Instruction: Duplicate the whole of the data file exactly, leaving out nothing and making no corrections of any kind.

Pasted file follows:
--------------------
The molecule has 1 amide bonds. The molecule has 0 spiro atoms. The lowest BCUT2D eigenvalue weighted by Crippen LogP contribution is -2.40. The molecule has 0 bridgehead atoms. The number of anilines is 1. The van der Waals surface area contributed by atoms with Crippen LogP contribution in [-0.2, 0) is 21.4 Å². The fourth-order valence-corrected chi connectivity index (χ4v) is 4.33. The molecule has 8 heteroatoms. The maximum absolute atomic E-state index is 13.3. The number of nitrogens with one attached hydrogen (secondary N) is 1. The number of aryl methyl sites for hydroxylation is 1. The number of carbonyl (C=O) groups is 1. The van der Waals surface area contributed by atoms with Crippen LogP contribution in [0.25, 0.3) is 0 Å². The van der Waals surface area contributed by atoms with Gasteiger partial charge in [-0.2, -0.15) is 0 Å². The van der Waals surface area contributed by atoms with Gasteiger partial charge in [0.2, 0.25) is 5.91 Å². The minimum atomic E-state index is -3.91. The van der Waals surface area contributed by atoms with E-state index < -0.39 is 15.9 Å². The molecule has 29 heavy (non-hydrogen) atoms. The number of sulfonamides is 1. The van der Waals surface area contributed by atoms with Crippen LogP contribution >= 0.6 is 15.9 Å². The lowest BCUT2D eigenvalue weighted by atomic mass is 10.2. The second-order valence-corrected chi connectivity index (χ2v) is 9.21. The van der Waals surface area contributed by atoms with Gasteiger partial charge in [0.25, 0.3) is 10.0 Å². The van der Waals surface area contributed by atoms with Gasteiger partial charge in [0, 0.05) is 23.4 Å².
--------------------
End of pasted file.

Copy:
The molecule has 1 amide bonds. The molecule has 0 spiro atoms. The lowest BCUT2D eigenvalue weighted by Crippen LogP contribution is -2.40. The molecule has 0 bridgehead atoms. The number of anilines is 1. The van der Waals surface area contributed by atoms with Crippen LogP contribution in [-0.2, 0) is 21.4 Å². The fourth-order valence-corrected chi connectivity index (χ4v) is 4.33. The molecule has 8 heteroatoms. The maximum absolute atomic E-state index is 13.3. The number of nitrogens with one attached hydrogen (secondary N) is 1. The number of aryl methyl sites for hydroxylation is 1. The number of carbonyl (C=O) groups is 1. The van der Waals surface area contributed by atoms with Crippen LogP contribution in [0.25, 0.3) is 0 Å². The van der Waals surface area contributed by atoms with Gasteiger partial charge in [-0.2, -0.15) is 0 Å². The van der Waals surface area contributed by atoms with Gasteiger partial charge in [0.2, 0.25) is 5.91 Å². The minimum atomic E-state index is -3.91. The van der Waals surface area contributed by atoms with E-state index < -0.39 is 15.9 Å². The molecule has 29 heavy (non-hydrogen) atoms. The number of sulfonamides is 1. The van der Waals surface area contributed by atoms with Crippen LogP contribution >= 0.6 is 15.9 Å². The lowest BCUT2D eigenvalue weighted by atomic mass is 10.2. The second-order valence-corrected chi connectivity index (χ2v) is 9.21. The van der Waals surface area contributed by atoms with Gasteiger partial charge in [0.25, 0.3) is 10.0 Å². The van der Waals surface area contributed by atoms with Gasteiger partial charge in [0, 0.05) is 23.4 Å².